they have to deal with finishing an operation within time and budget constraints, under the influence of bad weather and a labor strike. The participants' ability to interact with the environment and effect changes in it exposes them to clinical exercises that test their decision-making skills in critical scenarios. Most of the surveyed construction simulations have very limited user interactivity. ICMLS and STRATEGY allow user interaction and are both designed for educational purposes. However, they lack programmability and are special purpose in nature. When implemented through virtual environments, situational simulations can provide participatory and contextually rich educational environments. A general purpose framework for situational simulations dealing with construction management processes could be useful for developing a very wide variety of training environments for the construction engineering and management domain. Simulation languages like STROBOSCOPE and CYCLONE have for a long time provided a general and special purpose framework for simulating construction operations and construction management processes, with absent or limited interactivity. They are based on the Activity Scanning simulation paradigm, which treats activities and events as time points, and do not include any temporal reasoning. The temporally dynamic nature and the interactivity of situational simulations demand a representation, which can express multiple parallel events in time effectively. Existing simulation paradigms and languages in construction may not be appropriate for developing a general-purpose framework for situational simulations. The absence of an existing simulation paradigm to effectively develop general-purpose situational simulation environments for the construction domain indicates that there is scope for research in the area of developing such a framework. In this paper, we introduce the use of a multi-agent framework to develop a generalpurpose situational simulation environment for the construction management domain. A Multi-Agent Framework for General Purpose Situational Simulations Background. Investigations in the use of agents in interactive environments like traffic simulators and battlefield simulation environments suggest the use of multiagent frameworks. A multi-agent framework uses more than one autonomous agent in a collaborative environment to perform multiple goals (and sub-goals) in a distributed fashion. Tambe et al. (1995), have also explored the use of intelligent automated agents for simulation scenarios in air combat. Their environments are based on Distributed Interactive Simulation (DIS) technology; in which large scale interactive simulations are built from a set of independent simulators linked together by a network. They developed independent, intelligent automated pilots in the environment based on the underlying Soar integrated architecture for general intelligence (Laird et al. 1987). Tambe et al. (1995) argue that finite state machine (FSM) languages are too restrictive to represent autonomous intelligence. Situational calculus, an FSM language, is inadequate for representing information about the parallel nature of events in the construction domain. Even though the situational calculus approach was used in the air-combat domain, parallelism and simulation of multiple fighter planes could be achieved through DIS technology. By running multiple copies of the same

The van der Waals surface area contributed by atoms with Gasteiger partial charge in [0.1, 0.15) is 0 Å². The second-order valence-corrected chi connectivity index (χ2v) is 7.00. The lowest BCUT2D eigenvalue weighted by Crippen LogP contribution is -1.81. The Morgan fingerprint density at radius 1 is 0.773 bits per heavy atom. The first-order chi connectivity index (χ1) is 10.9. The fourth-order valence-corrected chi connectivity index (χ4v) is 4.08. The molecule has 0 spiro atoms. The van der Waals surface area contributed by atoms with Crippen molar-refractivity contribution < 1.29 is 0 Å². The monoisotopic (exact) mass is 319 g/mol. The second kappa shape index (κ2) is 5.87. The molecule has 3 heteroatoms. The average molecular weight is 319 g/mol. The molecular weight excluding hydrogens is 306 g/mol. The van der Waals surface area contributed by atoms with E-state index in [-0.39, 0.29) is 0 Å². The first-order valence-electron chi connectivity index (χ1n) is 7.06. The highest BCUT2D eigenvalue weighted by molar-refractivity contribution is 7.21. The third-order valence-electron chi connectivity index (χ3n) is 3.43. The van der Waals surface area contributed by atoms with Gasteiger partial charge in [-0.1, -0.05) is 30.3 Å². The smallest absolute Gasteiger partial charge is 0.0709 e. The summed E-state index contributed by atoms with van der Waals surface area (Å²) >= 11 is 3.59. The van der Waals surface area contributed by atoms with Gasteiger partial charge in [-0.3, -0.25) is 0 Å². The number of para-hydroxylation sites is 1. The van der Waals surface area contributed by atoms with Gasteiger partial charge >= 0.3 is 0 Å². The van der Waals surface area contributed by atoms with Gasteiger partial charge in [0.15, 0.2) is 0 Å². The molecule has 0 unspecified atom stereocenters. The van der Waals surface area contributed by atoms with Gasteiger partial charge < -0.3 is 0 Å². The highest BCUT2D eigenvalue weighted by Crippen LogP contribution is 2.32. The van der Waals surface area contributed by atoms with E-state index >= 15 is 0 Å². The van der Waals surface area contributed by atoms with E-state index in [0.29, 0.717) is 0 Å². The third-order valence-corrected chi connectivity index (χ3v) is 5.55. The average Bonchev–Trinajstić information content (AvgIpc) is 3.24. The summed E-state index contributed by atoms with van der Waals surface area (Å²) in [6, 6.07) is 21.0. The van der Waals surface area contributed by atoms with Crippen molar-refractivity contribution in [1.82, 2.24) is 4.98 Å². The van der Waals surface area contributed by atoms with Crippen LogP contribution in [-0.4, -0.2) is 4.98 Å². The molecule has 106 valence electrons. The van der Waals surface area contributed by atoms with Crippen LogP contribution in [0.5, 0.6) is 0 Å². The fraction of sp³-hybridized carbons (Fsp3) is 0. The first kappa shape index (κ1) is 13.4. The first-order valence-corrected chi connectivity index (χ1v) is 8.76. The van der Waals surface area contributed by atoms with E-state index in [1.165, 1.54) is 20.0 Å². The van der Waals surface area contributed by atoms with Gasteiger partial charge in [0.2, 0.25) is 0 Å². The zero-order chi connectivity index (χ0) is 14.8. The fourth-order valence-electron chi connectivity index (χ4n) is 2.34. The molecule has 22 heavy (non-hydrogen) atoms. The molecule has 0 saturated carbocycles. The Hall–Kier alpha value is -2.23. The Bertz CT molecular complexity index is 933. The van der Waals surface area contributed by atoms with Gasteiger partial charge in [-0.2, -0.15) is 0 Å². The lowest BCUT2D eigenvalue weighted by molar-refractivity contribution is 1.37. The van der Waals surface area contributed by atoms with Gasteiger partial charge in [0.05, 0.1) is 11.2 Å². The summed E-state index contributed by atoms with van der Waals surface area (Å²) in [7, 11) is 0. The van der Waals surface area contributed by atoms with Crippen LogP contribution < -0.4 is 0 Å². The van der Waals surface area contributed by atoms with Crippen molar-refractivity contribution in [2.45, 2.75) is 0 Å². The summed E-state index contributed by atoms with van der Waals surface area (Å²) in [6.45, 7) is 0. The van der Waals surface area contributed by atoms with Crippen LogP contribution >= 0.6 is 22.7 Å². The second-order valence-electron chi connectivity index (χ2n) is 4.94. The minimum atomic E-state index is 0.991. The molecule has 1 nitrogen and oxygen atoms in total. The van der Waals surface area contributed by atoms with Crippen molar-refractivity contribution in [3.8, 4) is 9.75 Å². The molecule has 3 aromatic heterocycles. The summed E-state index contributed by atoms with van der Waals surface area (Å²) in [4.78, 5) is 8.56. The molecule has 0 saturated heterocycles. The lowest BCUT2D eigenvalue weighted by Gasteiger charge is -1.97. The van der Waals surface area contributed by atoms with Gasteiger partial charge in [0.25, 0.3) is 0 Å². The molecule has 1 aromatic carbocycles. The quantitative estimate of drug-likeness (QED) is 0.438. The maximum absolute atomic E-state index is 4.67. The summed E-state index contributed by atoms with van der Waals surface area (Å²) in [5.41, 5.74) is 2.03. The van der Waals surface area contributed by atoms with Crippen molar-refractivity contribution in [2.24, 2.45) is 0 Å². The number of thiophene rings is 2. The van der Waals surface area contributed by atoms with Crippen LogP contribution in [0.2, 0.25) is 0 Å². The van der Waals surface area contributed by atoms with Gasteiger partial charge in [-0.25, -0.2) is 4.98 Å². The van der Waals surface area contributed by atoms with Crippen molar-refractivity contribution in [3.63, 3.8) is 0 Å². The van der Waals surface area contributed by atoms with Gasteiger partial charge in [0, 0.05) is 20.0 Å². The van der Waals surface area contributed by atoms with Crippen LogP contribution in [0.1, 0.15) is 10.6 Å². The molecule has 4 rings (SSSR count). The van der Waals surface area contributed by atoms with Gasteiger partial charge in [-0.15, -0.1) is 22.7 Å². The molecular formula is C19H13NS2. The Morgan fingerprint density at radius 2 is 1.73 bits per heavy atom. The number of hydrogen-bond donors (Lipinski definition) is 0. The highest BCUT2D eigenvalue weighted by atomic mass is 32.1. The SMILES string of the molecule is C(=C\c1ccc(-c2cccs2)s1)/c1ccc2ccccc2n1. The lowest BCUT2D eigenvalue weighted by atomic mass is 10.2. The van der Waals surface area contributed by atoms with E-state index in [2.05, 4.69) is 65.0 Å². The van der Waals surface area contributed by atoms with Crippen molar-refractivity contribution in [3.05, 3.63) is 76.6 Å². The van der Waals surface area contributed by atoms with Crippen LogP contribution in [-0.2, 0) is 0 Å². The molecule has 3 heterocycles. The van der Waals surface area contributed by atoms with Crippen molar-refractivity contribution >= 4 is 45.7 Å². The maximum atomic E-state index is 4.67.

simulation, they were running multiple FSMs. The framework proposed in this paper runs multiple finite state machines (for each activity context) within a single simulation model, as explained in detail by Mukherjee and Rojas (2003). In the absence of DIS technology, the agent framework introduced in this paper uses temporal reasoning based on an interval representation of time (Allen and Ferguson 1994) to represent parallel activities within the construction domain. This architecture ascribes operations to agents. However, the operations are not defined to create transitions between states. Instead, the agent operators change attribute values of entities, which are logical aggregates of variables. Each variable defines some aspect of the environment. The time interval reasoning allows the description of an aspect of the environment as an assertion about a variable attribute over a time interval. Different entities are affected at different times by different agent operations and at any time it is possible to have persistent states of variables or multiple operators acting on multiple entities each specific to a particular context or activity. The M-RAM (Soibelman et al. 2000), a multi-reasoning model uses an agentlike approach to develop modules, each of which is specialized to perform particular tasks. The M-RAM model was used to support the conceptual phase of structural design and to study the applicability of agents to support the sub-processes of a divided structural design process. This paper looks at using agent modules, each of which is specialized to perform a particular thread of reasoning pertinent to the implementation phase of the construction project. The autonomous reasoning and problem solving capabilities of the agents allow us to efficiently design situational simulation environments for the construction domain. Representing and Reasoning about Situational Simulations. The construction management domain can be abstracted to a planning problem during the implementation phase and a constraint satisfaction problem during the preconstruction phase. It involves satisfaction of resource and precedence constraints, and a causal reasoning, which, governs actions and events in the construction environment. The situational simulation environment generates actions and events to emulate real life scenarios. Actions and events are dependent on the context of the simulated project and represent constraint violations in the environment. The participant's skills are tested by how well they can take corrective measures to satisfy such violated constraints. The main threads of reasoning underlying the situational simulation system can be listed as: reasoning about actions and events in the environment and reasoning about the dynamics of the simulated system. Relationships between different aspects of the construction industry have been mathematically modeled in Rojas and Mukherjee (2003). Reasoning about actions and events is based on axiomatic semantics described in Mukherjee and Rojas (2003). Actions are triggers, which create events and situations. Events reflect the effects of real life episodes on resource and precedence constraints within the construction domain. Each event is associated with three sets of variables: the PreCondition set, the Event Condition set and the Consequence set and is triggered by a unique action. Actions trigger events by changing the attribute values of variables in